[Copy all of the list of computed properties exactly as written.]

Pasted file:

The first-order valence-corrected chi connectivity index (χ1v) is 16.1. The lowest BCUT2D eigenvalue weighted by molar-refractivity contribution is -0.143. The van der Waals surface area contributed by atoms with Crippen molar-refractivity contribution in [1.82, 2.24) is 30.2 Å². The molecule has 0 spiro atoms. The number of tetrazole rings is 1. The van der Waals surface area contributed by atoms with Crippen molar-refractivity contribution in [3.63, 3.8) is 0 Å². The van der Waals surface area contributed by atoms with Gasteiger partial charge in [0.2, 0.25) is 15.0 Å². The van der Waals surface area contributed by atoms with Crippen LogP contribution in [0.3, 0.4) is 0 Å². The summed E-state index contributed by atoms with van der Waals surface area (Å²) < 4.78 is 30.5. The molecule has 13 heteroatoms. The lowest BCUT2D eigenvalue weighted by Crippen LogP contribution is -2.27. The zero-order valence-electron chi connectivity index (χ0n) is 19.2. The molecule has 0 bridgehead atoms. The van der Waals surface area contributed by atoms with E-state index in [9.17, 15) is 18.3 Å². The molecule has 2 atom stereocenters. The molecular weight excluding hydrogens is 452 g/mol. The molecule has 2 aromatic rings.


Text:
The first-order valence-corrected chi connectivity index (χ1v) is 16.1. The lowest BCUT2D eigenvalue weighted by molar-refractivity contribution is -0.143. The van der Waals surface area contributed by atoms with Crippen molar-refractivity contribution in [1.82, 2.24) is 30.2 Å². The molecule has 0 spiro atoms. The number of tetrazole rings is 1. The van der Waals surface area contributed by atoms with Crippen molar-refractivity contribution in [3.63, 3.8) is 0 Å². The van der Waals surface area contributed by atoms with Gasteiger partial charge in [0.2, 0.25) is 15.0 Å². The van der Waals surface area contributed by atoms with Crippen LogP contribution in [0.3, 0.4) is 0 Å². The summed E-state index contributed by atoms with van der Waals surface area (Å²) < 4.78 is 30.5. The molecule has 13 heteroatoms. The lowest BCUT2D eigenvalue weighted by Crippen LogP contribution is -2.27. The zero-order valence-electron chi connectivity index (χ0n) is 19.2. The molecule has 0 bridgehead atoms. The van der Waals surface area contributed by atoms with E-state index in [9.17, 15) is 18.3 Å². The molecule has 2 atom stereocenters. The molecular weight excluding hydrogens is 452 g/mol. The molecule has 2 aromatic rings.